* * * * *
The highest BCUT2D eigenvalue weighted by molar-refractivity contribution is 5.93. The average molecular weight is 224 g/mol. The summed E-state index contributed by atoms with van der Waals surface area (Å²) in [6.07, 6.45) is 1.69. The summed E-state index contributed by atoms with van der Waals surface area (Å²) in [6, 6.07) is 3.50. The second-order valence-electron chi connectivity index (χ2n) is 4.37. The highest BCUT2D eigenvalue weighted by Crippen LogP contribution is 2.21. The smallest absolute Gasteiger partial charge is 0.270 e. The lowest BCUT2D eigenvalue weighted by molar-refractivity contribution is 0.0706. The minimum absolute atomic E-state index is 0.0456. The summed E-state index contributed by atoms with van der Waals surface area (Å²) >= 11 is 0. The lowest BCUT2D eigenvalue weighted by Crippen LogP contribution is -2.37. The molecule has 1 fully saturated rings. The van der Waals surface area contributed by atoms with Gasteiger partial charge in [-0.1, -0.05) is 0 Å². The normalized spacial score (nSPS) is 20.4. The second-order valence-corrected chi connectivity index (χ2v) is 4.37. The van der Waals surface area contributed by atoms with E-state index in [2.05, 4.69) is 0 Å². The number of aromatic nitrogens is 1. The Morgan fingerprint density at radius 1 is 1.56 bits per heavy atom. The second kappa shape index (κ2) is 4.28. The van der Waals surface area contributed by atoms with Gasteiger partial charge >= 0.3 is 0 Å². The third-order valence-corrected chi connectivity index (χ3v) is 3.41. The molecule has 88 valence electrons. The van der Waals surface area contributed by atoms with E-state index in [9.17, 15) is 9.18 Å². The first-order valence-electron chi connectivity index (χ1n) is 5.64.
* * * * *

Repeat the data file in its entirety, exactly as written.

The highest BCUT2D eigenvalue weighted by molar-refractivity contribution is 5.93. The average molecular weight is 224 g/mol. The summed E-state index contributed by atoms with van der Waals surface area (Å²) in [6.07, 6.45) is 1.69. The summed E-state index contributed by atoms with van der Waals surface area (Å²) in [6, 6.07) is 3.50. The second-order valence-electron chi connectivity index (χ2n) is 4.37. The highest BCUT2D eigenvalue weighted by Crippen LogP contribution is 2.21. The smallest absolute Gasteiger partial charge is 0.270 e. The lowest BCUT2D eigenvalue weighted by molar-refractivity contribution is 0.0706. The minimum absolute atomic E-state index is 0.0456. The summed E-state index contributed by atoms with van der Waals surface area (Å²) >= 11 is 0. The lowest BCUT2D eigenvalue weighted by Crippen LogP contribution is -2.37. The molecule has 1 fully saturated rings. The van der Waals surface area contributed by atoms with Gasteiger partial charge in [-0.1, -0.05) is 0 Å². The normalized spacial score (nSPS) is 20.4. The second-order valence-corrected chi connectivity index (χ2v) is 4.37. The van der Waals surface area contributed by atoms with E-state index in [2.05, 4.69) is 0 Å². The number of aromatic nitrogens is 1. The Morgan fingerprint density at radius 1 is 1.56 bits per heavy atom. The second kappa shape index (κ2) is 4.28. The van der Waals surface area contributed by atoms with Gasteiger partial charge >= 0.3 is 0 Å². The third-order valence-corrected chi connectivity index (χ3v) is 3.41. The molecule has 88 valence electrons. The van der Waals surface area contributed by atoms with E-state index in [9.17, 15) is 9.18 Å². The first-order valence-electron chi connectivity index (χ1n) is 5.64.